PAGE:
Intel Nervana NNP L-1000 System Topologies Scary for NVIDIA
Intel then went to show off what a block of 8x Intel Nervana NNP L-1000 modules will look like. Here we can see eight modules with PCIe switches on one side and PCIe connectivity along with QSFP-DD connectors, similar to the 200GbE QSFP-DD connectors we first saw on a system in our Dell EMC PowerEdge MX hands-on review on the other side.
We were told that baseboards for these 8x Intel Nervana NNP L-1000 accelerators should run from 18 to 22 layers. For some perspective, that is in the range of many 4-socket Intel Xeon Scalable servers PCB layer counts, but higher than many dual-socket servers.
Things then get interesting. This slide did not reproduce well, so we converted to black and white to get contrast. The diagram on the left is a reproduction of the one above showing pinouts. Essentially, each NNP L-1000 has four “Inter-Chip Link” connection points for the Hybrid Cube Mesh (HCM) topology. Three traverse PCB to other accelerators. The fourth is cabled via the QSFP-DD connectors. QSFP-DD is designed to be a 8x 50Gbps electrical interface giving up to 400Gbps of bandwidth. We were told that copper cable lengths can be up to a meter.
With the 8x 425W NNP L-1000 modules Intel expects these machines to be upwards of 3.4kW. These look a lot like the Facebook Zion platform that was shown off at the show. One can see that the external QSFP-DD cables are an integral part of the solution, and will likely be present even on the single 8x NNP unit. There is a reason that the systems are built this way, and that is for scale.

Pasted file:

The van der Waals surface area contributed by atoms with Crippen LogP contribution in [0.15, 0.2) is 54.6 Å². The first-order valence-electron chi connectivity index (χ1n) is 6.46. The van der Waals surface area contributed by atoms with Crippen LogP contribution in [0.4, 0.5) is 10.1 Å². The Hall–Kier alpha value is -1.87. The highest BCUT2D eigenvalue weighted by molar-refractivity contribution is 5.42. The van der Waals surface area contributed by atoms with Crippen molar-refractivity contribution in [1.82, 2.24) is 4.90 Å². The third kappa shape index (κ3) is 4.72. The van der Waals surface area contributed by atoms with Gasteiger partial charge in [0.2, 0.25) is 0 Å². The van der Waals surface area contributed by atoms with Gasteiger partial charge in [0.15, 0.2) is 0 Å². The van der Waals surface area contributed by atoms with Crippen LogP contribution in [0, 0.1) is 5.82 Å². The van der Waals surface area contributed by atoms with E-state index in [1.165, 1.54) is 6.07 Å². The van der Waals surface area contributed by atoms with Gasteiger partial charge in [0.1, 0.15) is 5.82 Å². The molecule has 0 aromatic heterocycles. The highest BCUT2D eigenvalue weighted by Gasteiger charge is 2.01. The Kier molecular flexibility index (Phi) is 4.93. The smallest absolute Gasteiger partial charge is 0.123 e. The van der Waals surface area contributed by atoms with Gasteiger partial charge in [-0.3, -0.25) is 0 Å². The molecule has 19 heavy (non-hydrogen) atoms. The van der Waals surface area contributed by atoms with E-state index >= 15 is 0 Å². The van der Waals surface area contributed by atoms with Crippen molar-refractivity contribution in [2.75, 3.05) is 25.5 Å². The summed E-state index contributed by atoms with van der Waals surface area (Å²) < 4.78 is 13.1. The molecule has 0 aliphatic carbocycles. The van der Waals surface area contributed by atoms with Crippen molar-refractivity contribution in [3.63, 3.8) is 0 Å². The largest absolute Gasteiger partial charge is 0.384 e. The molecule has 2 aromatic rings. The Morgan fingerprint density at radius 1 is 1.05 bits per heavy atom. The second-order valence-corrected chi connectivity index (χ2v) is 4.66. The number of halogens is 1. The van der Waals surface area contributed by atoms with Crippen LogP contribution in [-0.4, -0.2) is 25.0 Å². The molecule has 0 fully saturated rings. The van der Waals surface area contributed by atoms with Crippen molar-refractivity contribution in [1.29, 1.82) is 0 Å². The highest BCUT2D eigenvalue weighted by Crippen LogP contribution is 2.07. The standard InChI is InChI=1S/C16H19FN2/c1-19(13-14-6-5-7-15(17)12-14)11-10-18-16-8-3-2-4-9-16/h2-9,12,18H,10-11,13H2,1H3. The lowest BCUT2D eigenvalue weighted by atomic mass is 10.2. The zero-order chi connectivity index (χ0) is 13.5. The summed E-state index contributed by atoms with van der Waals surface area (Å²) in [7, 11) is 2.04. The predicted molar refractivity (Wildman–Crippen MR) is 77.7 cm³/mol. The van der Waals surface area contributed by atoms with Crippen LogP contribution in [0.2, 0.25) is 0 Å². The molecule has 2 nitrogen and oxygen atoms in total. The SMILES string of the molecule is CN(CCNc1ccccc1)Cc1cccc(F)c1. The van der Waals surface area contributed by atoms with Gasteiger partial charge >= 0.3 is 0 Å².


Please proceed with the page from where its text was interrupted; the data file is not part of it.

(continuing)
With external cabling, the links can instead be routed to different chassis. Here we can see a two chassis per rack design with four sets of QSFP-DD cables connecting the 16x Intel Nervan NNP L-1000 solution. As a quick pause here, this is 7.8kW of Spring Crest in sixteen modules with its high-speed fabric. Intel has its SerDes on the module, and from what we have seen it does not need a NVSwitch and the power-hungry NVLink PHYs that are present on the DGX-2. This is your DGX-2/ HGX-2 or DGX-2h competitor topology.
Intel does not stop there. Going beyond two chassis, Intel also showed off a four chassis HCM solution.
Here is the topology diagram for internal and external routes between Intel Nervana NNP L-1000 OAM chips in each chassis and between racks.
Intel showed off Spring Crest which it expects to launch as a commercial product with a 13.6kW 32x accelerator topology (excluding the host systems) in 2019.
Reading between the lines, this should be a scary proposition for NVIDIA. Although NVIDIA is listed as supporting OAM, it looks like Intel had a hand in OAM development, as well as the Facebook Zion platform. The presentation shows scaling from one accelerator to 32 accelerator network using 400Gbps QSFP-DD and PCB routing (likely a similar speed) without hitting external InfiniBand switches nor NVSwitches.
It is likely that the NVSwitch topology or even a GPUoF topology may end up being better option for scale-out deep learning. Intel is sharing details of something that we expect will be launched later in 2019 while NVIDIA announced the NVIDIA Tesla V100 about two years ago. NVIDIA will have a competitive response and since Intel, Facebook, and NVIDIA headquarters are within a 30-minute drive radius (sans traffic) NVIDIA likely has a good idea regarding its NNP competition. NVIDIA also has a massive head-start on its competition in the deep learning training and inferencing space.
On the other hand, we expect that Facebook has advanced knowledge of NVIDIA roadmap and the fact that Facebook (and most of the industry) seems poised to adopt OAM, and the initial OAM infrastructure looks like it had a lot of Intel input may mean Facebook is set to become a bigger customer of NNP in the future.